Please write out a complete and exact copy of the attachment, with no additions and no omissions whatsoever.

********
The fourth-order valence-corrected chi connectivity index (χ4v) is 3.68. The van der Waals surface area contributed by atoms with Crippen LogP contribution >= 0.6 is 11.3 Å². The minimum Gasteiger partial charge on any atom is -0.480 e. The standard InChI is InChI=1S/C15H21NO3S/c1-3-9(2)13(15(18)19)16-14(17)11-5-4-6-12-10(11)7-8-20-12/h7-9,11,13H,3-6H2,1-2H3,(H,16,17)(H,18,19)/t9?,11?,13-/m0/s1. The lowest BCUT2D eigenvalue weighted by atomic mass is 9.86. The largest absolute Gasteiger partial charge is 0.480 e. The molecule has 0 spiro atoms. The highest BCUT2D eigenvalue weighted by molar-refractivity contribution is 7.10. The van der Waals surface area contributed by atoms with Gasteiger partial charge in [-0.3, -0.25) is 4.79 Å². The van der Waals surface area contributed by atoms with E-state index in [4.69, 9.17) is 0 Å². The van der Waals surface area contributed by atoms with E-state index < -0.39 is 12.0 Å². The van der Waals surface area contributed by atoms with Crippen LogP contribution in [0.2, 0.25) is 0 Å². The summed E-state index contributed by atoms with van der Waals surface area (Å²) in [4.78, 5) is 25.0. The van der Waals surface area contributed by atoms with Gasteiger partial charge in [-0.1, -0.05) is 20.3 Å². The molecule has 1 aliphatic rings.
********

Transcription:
The fourth-order valence-corrected chi connectivity index (χ4v) is 3.68. The van der Waals surface area contributed by atoms with Crippen LogP contribution >= 0.6 is 11.3 Å². The minimum Gasteiger partial charge on any atom is -0.480 e. The standard InChI is InChI=1S/C15H21NO3S/c1-3-9(2)13(15(18)19)16-14(17)11-5-4-6-12-10(11)7-8-20-12/h7-9,11,13H,3-6H2,1-2H3,(H,16,17)(H,18,19)/t9?,11?,13-/m0/s1. The lowest BCUT2D eigenvalue weighted by atomic mass is 9.86. The largest absolute Gasteiger partial charge is 0.480 e. The molecule has 0 spiro atoms. The highest BCUT2D eigenvalue weighted by molar-refractivity contribution is 7.10. The van der Waals surface area contributed by atoms with Gasteiger partial charge in [-0.3, -0.25) is 4.79 Å². The van der Waals surface area contributed by atoms with E-state index in [4.69, 9.17) is 0 Å². The van der Waals surface area contributed by atoms with E-state index < -0.39 is 12.0 Å². The van der Waals surface area contributed by atoms with Crippen LogP contribution in [0.2, 0.25) is 0 Å². The summed E-state index contributed by atoms with van der Waals surface area (Å²) in [4.78, 5) is 25.0. The van der Waals surface area contributed by atoms with Gasteiger partial charge in [-0.1, -0.05) is 20.3 Å². The molecule has 1 aliphatic rings.